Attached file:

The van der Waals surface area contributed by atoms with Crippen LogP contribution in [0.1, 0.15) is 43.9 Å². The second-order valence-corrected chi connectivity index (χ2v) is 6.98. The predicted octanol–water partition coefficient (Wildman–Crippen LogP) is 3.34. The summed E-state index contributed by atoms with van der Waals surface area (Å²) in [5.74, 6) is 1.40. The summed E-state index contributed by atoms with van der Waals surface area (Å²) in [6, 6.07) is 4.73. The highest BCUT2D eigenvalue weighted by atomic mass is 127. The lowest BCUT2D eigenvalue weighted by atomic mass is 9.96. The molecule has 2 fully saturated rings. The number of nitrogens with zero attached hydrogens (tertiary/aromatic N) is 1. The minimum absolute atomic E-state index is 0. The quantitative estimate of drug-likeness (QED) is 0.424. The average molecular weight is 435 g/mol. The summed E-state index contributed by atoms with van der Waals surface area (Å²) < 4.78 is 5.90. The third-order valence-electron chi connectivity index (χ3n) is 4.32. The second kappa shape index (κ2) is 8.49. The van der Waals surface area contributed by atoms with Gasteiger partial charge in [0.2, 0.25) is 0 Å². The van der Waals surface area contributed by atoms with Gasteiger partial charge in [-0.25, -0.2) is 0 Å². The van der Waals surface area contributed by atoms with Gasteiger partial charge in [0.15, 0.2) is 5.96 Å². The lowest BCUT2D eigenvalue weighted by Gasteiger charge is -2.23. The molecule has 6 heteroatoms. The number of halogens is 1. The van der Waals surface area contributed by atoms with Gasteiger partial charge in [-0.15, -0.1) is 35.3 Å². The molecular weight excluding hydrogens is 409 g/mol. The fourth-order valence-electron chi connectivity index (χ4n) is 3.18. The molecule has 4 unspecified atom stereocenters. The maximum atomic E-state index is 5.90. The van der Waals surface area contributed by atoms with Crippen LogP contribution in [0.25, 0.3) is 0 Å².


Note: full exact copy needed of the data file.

The van der Waals surface area contributed by atoms with Crippen LogP contribution in [0.1, 0.15) is 43.9 Å². The second-order valence-corrected chi connectivity index (χ2v) is 6.98. The predicted octanol–water partition coefficient (Wildman–Crippen LogP) is 3.34. The summed E-state index contributed by atoms with van der Waals surface area (Å²) in [5.74, 6) is 1.40. The summed E-state index contributed by atoms with van der Waals surface area (Å²) in [6, 6.07) is 4.73. The highest BCUT2D eigenvalue weighted by atomic mass is 127. The lowest BCUT2D eigenvalue weighted by atomic mass is 9.96. The molecule has 2 fully saturated rings. The number of nitrogens with zero attached hydrogens (tertiary/aromatic N) is 1. The minimum absolute atomic E-state index is 0. The quantitative estimate of drug-likeness (QED) is 0.424. The average molecular weight is 435 g/mol. The summed E-state index contributed by atoms with van der Waals surface area (Å²) < 4.78 is 5.90. The third-order valence-electron chi connectivity index (χ3n) is 4.32. The second kappa shape index (κ2) is 8.49. The van der Waals surface area contributed by atoms with Gasteiger partial charge in [0.2, 0.25) is 0 Å². The van der Waals surface area contributed by atoms with Gasteiger partial charge in [-0.25, -0.2) is 0 Å². The van der Waals surface area contributed by atoms with Gasteiger partial charge in [0.15, 0.2) is 5.96 Å². The lowest BCUT2D eigenvalue weighted by Gasteiger charge is -2.23. The molecule has 6 heteroatoms. The number of halogens is 1. The van der Waals surface area contributed by atoms with Gasteiger partial charge in [-0.15, -0.1) is 35.3 Å². The molecular weight excluding hydrogens is 409 g/mol. The fourth-order valence-electron chi connectivity index (χ4n) is 3.18. The molecule has 4 unspecified atom stereocenters. The maximum atomic E-state index is 5.90. The van der Waals surface area contributed by atoms with Crippen LogP contribution in [0.25, 0.3) is 0 Å².